“Hallberg writes like he's not sure anyone will ever give him a second chance. There are places where you can taste his panic and his need to use every word he knows now. And there should've been an editor around to tell him that keeping something in your back pocket for later ain't always the worst idea in the world — but there's also something to be said for a guy that just leaves it all on the table.”
“To cut unceremoniously to the chase, yes, as you might suspect, or fear, Garth Risk Hallberg’s new, much promoted, nine-hundred-and-forty-four-page novel, City on Fire, is about four hundred pages too long. Hallberg is a gifted writer, so the pages go by pleasurably. His book is never flaccid or flat, but it does not leave you wishing for more. He tried to squeeze too much juice out of the apple.”
“The question of whether City on Fire is good does not lend itself to a glib answer. But no one can say it isn’t ambitious, and exceptionally so for a first novel. Hallberg devotes more than 900 pages to his own effort to recreate the face of an entire city in all its confounding complexity, complete with collagelike inserts replicating a coffee-stained manuscript by one character and the dense East Village zines of another. His talent is as conspicuous as the book’s heft.”
Raising more questions than it answers, Hallberg’s novel spins with its heroes rather gloriously in this dialectic of dark and light, among complexities from which the soothing simplicity of its final lines could not be further.
“I was right there with Risk Hallberg for about the first 150 pages but interest began to wane soon after. When the second Book flashes back 15 years to fill in gaps and provide strangely belabored back stories, any narrative momentum is stopped dead in its tracks. And while the writing is often good, it’s very rarely great.”
“[Hallberg] needs that length to mimic the lavishness of his milieu, and to capture the ways in which each of his characters exists 'at the convergence of a thousand thousand stories.' Lucky for Hallberg that we’re living in an age that’s receptive to maximalist fiction…”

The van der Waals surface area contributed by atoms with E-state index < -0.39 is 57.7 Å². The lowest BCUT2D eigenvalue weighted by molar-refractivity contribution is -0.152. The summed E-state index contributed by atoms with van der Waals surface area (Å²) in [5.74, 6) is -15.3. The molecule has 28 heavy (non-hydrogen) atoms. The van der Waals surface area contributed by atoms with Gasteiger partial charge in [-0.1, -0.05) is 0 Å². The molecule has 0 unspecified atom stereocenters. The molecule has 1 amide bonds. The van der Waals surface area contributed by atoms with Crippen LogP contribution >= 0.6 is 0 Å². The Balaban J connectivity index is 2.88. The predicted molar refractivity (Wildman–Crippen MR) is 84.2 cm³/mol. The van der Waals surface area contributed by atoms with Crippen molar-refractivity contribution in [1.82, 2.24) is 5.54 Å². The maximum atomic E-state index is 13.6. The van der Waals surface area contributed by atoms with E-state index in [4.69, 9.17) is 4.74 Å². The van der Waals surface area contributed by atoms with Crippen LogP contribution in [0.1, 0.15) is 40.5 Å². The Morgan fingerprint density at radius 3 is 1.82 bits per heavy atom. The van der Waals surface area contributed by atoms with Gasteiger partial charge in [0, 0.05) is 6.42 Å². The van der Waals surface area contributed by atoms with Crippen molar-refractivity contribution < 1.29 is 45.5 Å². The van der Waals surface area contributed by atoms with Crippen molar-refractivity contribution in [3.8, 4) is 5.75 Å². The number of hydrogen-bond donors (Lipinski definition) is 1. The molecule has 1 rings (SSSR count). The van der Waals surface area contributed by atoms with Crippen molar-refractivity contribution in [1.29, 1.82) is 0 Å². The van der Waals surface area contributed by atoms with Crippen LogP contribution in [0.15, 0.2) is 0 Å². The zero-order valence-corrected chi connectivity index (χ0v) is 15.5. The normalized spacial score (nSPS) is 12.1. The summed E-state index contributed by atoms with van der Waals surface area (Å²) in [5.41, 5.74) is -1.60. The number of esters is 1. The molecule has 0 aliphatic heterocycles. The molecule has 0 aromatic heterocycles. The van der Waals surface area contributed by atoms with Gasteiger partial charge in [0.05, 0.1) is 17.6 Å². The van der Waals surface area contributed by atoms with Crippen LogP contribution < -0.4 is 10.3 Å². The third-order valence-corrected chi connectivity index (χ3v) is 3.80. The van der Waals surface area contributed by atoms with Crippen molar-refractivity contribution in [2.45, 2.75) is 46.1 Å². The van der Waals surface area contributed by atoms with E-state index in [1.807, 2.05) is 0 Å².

Hallberg has tried mightily and he nearly pulls it off. Judged strictly as a product of effort and determination, the book is an absolute marvel. A Russian nesting-doll analogy would not quite serve, as there are so many separate dolls all with their own nests, and all intersecting at various orders of magnitude.
“City on Fire often reminded me of Jonathan Franzen’s first novel, The Twenty-Seventh City, an interesting book of obvious talent marred by pedestrian writing and half-baked characters. Here, the plot is more ambitious, and the style more richly lyrical, but the reader is left with a similar feeling of reading a messy early draft.”
“City on Fire has the scope of a classic Russian novel. I spent a week compulsively reading it, and since finishing, I’ve had a hard time picking up another book. Granted, it does go on (903 pages), and the finale is, one might say, Zen like. If there were a fictional equivalent of the Slow Food movement, City on Fire would be its standard bearer.”
“There is a lot of terrific writing in City on Fire, a lot of vivid action, of ideas. But in the end, it doesn't, can't, quite support our faith or its author's intention, can't quite carry the weight of all its words.”